One specific example was IP found on a document, legitimately given to party B by party A. After leaving the co., party B was prohibited from using the IP to benefit his new place of employment.July 3, 2008 6:40 pm at 6:40 pm #625077
My 2 cents.
One of the reasons copying is allowed, even though there is a disclaimer on the back is as follows.
Lets say you bought a cd, and decided 3 years later to make a copy for a friend, wait what about being sold on condition of it not being copied? al pi halacha you would or should have the right to go back to the store or MBD and say I want out of the deal and he would give you the $20 bucks back, if he was willing to do so then you can’t copy the cd and must abide by the disclaimer or “deal” but being the store will laugh at you as well as MBD, (or any singer) the disclaimer is worthless and you can do what you want.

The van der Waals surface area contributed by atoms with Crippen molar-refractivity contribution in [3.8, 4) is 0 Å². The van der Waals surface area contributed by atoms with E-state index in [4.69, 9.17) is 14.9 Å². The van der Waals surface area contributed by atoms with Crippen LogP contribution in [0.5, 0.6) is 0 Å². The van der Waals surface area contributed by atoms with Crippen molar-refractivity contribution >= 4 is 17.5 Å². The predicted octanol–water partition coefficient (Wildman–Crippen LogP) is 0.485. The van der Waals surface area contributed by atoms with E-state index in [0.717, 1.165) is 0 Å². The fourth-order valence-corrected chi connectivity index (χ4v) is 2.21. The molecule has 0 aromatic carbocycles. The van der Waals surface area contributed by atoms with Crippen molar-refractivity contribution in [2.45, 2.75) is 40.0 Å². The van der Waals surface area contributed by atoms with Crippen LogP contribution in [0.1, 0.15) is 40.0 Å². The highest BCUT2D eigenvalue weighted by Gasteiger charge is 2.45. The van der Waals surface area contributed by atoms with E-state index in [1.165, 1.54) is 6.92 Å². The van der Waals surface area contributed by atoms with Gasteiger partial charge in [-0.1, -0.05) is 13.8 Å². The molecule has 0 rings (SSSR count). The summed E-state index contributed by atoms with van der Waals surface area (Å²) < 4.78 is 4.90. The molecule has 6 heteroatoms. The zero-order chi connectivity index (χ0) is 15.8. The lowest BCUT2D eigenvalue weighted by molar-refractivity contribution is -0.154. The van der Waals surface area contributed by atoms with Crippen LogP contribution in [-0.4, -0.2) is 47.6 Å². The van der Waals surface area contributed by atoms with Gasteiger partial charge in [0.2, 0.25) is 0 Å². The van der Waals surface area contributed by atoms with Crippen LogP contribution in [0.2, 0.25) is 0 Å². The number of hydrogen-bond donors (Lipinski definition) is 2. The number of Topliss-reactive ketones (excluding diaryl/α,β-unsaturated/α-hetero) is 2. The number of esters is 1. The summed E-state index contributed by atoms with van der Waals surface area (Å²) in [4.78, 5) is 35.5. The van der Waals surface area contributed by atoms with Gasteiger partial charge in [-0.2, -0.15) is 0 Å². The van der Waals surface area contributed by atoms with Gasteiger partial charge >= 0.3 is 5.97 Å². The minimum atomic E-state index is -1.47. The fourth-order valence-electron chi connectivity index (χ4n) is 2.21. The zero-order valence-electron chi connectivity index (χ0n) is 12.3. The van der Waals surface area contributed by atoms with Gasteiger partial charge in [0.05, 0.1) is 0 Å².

As long as you’re not selling it for a profit.
Another solution is to “lend” the copy to your friend so it’s always yours or your copy.
On a side note the goish music world will send a new cd if you send back an old one that’s scratched or won’t play, (it cost them five cents a piece) why won’t the heimish stores or singers do the same??July 3, 2008 6:46 pm at 6:46 pm #625078
Rav Eliyashev holds that dina dmalchusa dina does not apply on issues of ben adam lchaveiroi
So, Rav Eliyashev would allow insider trading*? He has no problem if I photocopy someone’s sefer (which I bought legitimately) and start selling it on the street for 50% off?
* Using inside information may be unethical in a fair market, but it’s not stealing.July 3, 2008 7:51 pm at 7:51 pm #625079
WolfishMusings – There may be other reasons that prohibit such activity. As I keep saying, ask a shaila.July 3, 2008 8:07 pm at 8:07 pm #625080